Dan Pesut:
The relate domain really requires that you have empathy and a collective mindset and really focused on teamwork and principals, agreed principles about working together. The design of course is all about visioning and it's a creation and not a fix and a set of thinking skills and planning skills that rely on feedback. Then delivery and execution is really all about piloting and rapid prototyping, acquiring and sustaining resources and leadership and using different tools to help you do that and, sharing is about story-building and communication and creating content and sharing and marketing your ideas. There are lots of models out there and we try and teach those here at the University of Minnesota School of Nursing, we have a doctorate of nursing practice in health innovation leadership. It's HIL and then as part of that doctorate of nursing practice people take in the curriculum, we have a post-baccalaureate certificate in health innovation and design and it consists of four courses, 12 credits and it's interprofessional so lots of different people take it.

Dan Pesut:
It's a course that some of the core courses in our DNP program on system's innovation, leadership and people take a course from our center for spirituality and healing here on optimal healing environments. They take a course in our college of design about service delivery design and user design experience, and then they have a practicum where they put together all of their learnings and lessons and build a portfolio of projects and do sort of a self-assessment of competencies that they've learned, competencies that people say are required in terms of leadership and innovation and design and if there are gaps, how do they fill those gaps and master the knowledge, skills and abilities they need to be more creative and innovative.

Dan Weberg:
Yeah. I love that systems view, right? It's creativity is not just a skill set of drawing or hacking things together but it's really this system view and connecting dots to create novel solutions. We have a lot of healthcare leaders listening that are frontline managers or frontline chief nurses. What are some tools they can use every day before they come back and go to the HIL program? But what are some tools they can use on the front lines that foster creativity within their staff?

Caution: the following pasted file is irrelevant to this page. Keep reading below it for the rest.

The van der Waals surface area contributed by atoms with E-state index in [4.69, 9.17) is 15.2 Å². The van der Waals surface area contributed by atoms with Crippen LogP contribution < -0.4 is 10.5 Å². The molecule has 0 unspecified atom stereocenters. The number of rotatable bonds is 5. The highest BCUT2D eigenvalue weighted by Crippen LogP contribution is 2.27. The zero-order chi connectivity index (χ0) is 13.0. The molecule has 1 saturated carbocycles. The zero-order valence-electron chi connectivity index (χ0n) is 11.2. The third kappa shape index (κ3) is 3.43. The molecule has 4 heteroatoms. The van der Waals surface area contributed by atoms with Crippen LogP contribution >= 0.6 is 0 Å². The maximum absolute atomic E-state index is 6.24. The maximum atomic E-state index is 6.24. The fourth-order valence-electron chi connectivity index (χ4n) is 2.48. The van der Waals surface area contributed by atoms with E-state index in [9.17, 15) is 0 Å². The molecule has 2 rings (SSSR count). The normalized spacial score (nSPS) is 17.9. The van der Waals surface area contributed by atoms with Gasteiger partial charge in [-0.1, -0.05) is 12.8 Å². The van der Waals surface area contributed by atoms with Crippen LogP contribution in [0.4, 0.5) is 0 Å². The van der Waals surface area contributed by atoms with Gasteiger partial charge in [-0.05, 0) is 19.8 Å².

Dan Pesut:
I would send them immediately to the liberating structures website, www.liberatingstructures.com. There's so many things there that would invite engagement of staff in a new and a different way. One of the tools I think is really powerful is called the 15% Solution. This is enabling and empowering people to identify what they can control and the kinds of things that they can do without asking permission or getting authority, and this comes from the work I think of Gareth Morgan who said, "The reality is that people cannot control 85% of what goes on in their organizations, but they do probably have control of 15%." If you can figure out what your 15% solution is or how you might be able to enact a solution that is within your span of control and within your sphere of influence, it takes some of the overwhelmingness out of being swallowed up by the challenges that sometimes seem insurmountable.

Dan Pesut:
So that'd be one thing and there's lots of other things in there too. 1-2-4-ALL, Wise Crowds, Appreciative Interview, TRIS is another great one and the Liberating Structures I'm a huge fan of those.

Dan Weberg:
Yeah.

Dan Pesut:
Then of course one of the first things I did when I came here to the University of Minnesota is I invited Paul Plsek to come and do a three day workshop for us on innovation, and he's got lots of stuff from his work at Virginia Mason in Seattle about innovation and directed creativity. It's got another great model and a great website that talks about that and he did a lot of research and discovered that we're seven dimensions of the culture that support innovation and I think he's written about this book... in his book, transforming healthcare, the Virginia Mason Experience or something and one of them is risk-taking, giving people psychological support to try something new.

Dan Pesut: